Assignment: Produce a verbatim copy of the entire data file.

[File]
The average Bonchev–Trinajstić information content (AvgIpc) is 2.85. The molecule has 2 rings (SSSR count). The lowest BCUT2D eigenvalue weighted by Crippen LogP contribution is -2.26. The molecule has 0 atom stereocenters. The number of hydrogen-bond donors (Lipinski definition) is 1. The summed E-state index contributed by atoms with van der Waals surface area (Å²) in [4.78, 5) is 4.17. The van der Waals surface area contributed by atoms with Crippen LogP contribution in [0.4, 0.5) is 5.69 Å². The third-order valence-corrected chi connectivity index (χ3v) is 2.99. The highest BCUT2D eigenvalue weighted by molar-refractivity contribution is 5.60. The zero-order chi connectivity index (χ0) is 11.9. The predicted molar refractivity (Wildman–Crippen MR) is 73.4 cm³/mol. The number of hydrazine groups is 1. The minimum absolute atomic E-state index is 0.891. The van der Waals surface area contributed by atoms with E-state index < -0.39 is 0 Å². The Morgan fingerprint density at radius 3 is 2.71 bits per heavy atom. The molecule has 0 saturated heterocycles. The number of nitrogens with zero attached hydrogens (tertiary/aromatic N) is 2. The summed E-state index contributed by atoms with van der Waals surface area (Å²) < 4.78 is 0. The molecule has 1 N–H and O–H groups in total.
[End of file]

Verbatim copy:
The average Bonchev–Trinajstić information content (AvgIpc) is 2.85. The molecule has 2 rings (SSSR count). The lowest BCUT2D eigenvalue weighted by Crippen LogP contribution is -2.26. The molecule has 0 atom stereocenters. The number of hydrogen-bond donors (Lipinski definition) is 1. The summed E-state index contributed by atoms with van der Waals surface area (Å²) in [4.78, 5) is 4.17. The van der Waals surface area contributed by atoms with Crippen LogP contribution in [0.4, 0.5) is 5.69 Å². The third-order valence-corrected chi connectivity index (χ3v) is 2.99. The highest BCUT2D eigenvalue weighted by molar-refractivity contribution is 5.60. The zero-order chi connectivity index (χ0) is 11.9. The predicted molar refractivity (Wildman–Crippen MR) is 73.4 cm³/mol. The number of hydrazine groups is 1. The minimum absolute atomic E-state index is 0.891. The van der Waals surface area contributed by atoms with E-state index < -0.39 is 0 Å². The Morgan fingerprint density at radius 3 is 2.71 bits per heavy atom. The molecule has 0 saturated heterocycles. The number of nitrogens with zero attached hydrogens (tertiary/aromatic N) is 2. The summed E-state index contributed by atoms with van der Waals surface area (Å²) < 4.78 is 0. The molecule has 1 N–H and O–H groups in total.